Days of silence, and clarifying moments of hope


For at least 17 centuries, Christians have seen value in practicing a “fugit mundi,” a flight from the world to retreat from the activity of daily life to plumb the depths of the interior castle of the soul and its relationship with Christ. I recently spent a week in Wernersville, Pa., ( with students and colleagues from Jesuit universities participating in such an endeavor, on a silent contemplative condensation of St. Ignatius’ Spiritual Exercises. (The real-deal Sons of Ignatius do 30 days at least twice in their lives).

After an intensive week of silence, prayer, and self-examination, you may be surprised to hear that I no longer believe in God. I know him. I encountered him in that desert place in a profound and powerful way unmatched in my life, one in which the veil that separates humanity from the transcendent was pulled back for a liberating and awe-inspiring moment.

I had already made my decision to spend the week engaging Ignatius’ 500-year-old boot camp for the soul when I read Susan Gregory Thomas’ piece on Wernersville in the Dec. 29 travel section of the New York Times (“In PA, a quick shot of peace, on a budget”). I can pretty much “speak Ignatian” after more than 14 consecutive years on Jesuit campuses, but second-level talk about God (basically what theo-logy literally means) and an utterly transformative encounter with him are two quite different things. Susan and I agree that something about that 250-acre plot of land near Reading is sacred and extremely hard to convey in words.

I could trace the history of the Exercises, their mirroring the descent into the depth of our soul’s mire and the redemptive movement out of the brambles of self-defeating sin and suffering back onto the pilgrim’s route of return to God. Or give a history of the place, the visit of future popes and saints, the priceless artwork, and innumerable lives that have been forever altered by contact with those stone ramparts somehow exuding holiness. Or try to convey the beauty, peacefulness and inner joy that one experiences within a room with nothing but a desk, bed and crucifix, “the four walls of my inner freedom” as Thomas Merton put it. Or the connection one feels with fellow retreatants who eat silently next to you and glide past you in the halls, somehow all of us intimately supporting one another as the refining fire purifies the heart as pure gold and sheer gift, incinerating the dross of anything trivial and inconsequential that holds us back from our stunningly full potential to be one with the divine.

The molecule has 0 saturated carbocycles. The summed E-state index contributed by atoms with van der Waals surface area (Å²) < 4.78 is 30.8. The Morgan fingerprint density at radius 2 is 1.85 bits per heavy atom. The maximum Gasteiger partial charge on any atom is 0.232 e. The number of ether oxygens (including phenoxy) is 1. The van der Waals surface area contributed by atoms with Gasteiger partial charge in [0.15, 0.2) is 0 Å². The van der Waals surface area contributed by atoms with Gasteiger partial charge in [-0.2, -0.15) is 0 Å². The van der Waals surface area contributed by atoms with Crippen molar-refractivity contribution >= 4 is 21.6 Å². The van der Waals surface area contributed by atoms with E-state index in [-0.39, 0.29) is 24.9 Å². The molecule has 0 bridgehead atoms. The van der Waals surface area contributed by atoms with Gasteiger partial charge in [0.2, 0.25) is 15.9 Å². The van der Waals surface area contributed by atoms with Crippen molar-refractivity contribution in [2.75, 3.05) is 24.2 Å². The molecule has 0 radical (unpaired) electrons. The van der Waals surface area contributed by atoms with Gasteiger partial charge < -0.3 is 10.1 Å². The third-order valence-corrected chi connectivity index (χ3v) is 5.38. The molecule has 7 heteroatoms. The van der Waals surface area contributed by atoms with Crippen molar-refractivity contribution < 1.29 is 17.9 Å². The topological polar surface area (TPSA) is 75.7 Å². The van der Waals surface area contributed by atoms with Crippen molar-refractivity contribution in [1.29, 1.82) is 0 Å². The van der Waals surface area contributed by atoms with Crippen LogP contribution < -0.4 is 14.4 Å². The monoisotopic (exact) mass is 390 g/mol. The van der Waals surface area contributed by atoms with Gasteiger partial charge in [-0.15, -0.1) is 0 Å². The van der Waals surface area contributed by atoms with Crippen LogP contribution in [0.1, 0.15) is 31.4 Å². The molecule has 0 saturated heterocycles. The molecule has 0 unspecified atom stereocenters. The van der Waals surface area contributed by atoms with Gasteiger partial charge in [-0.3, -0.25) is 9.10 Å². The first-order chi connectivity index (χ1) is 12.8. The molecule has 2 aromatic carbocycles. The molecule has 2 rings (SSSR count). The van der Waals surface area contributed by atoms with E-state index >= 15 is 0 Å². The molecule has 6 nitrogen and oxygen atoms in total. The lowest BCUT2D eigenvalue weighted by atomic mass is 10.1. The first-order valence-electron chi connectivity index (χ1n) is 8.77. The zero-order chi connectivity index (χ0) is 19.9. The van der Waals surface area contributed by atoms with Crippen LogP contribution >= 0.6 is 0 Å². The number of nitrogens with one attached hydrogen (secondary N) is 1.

I read Merton and Rahner and Hammarskjöld and Martini. Biographies of Tekakwitha and Alphonsus Rodriguez and Jeremiah. I prayed in hours that melted away like wax and left part of myself buried in the sacred space of the crypt with those that sleep until the Last Day. I sang the Suscipe at daily Mass. I walked alone among gleaming Jesuit tombstones, hundreds of them, in the middle of a stark January night when it was too dark to read the simple and identical epitaphs of my former professors at Scranton, and missionaries tortured by the KGB, and nameless brothers that swept floors, and so I traced the icy engravings with my fingers to reflect on mortality and life and what matters most.

I know at least a bit about psychology and sociology and cultural anthropology and interpersonal communication theory. My relationship with my spiritual director was captured by none of these terms. It was he who helped me speak to God directly and to submerge beyond the frothy seafoam of our emotional daily life, through the murky waters of competing wants, to drill into the bedrock of one’s core desires as an individual upon whom God has placed a unique signature in the marbled veins of the gem of his or her soul. And getting back up to the surface surely changes every layer along the way for the better. This is what separates the experience from spiritual solitary confinement and consecrates it as an inner journey that puts one in contact with the God who knows, made and loves us. I have never had such clarifying moments of happiness, hope, contentment or perspective. Ever. (My spiritual director laughed magnanimously when I cracked after five days and asked him who won the LSU-Alabama game).

The absolute terror in some people’s eyes when you say, “I’m going on a silent retreat for a week” told me everything I needed to know about why unexamined existence is not living. I was not the only one to have this reaction to being on retreat; the 20 people accompanying me without exception said that it was a life-altering series of experiences.

Someone is reading this thinking “I should…I couldn’t…” with a knot in their stomach.

I respond not with my words, but with his: “Jesus turned and saw them following him and said, ‘What are you looking for?’ They said ‘Rabbi,’ (which means teacher), ‘Where are you dwelling?’ He said to them ‘Come and see.’”

Michael M. Canaris of Collingswood is an administrator at Fairfield University’s Center for Faith and Public Life and is on the faculty for the Department of Philosophy, Theology, and Religious Studies at Sacred Heart University.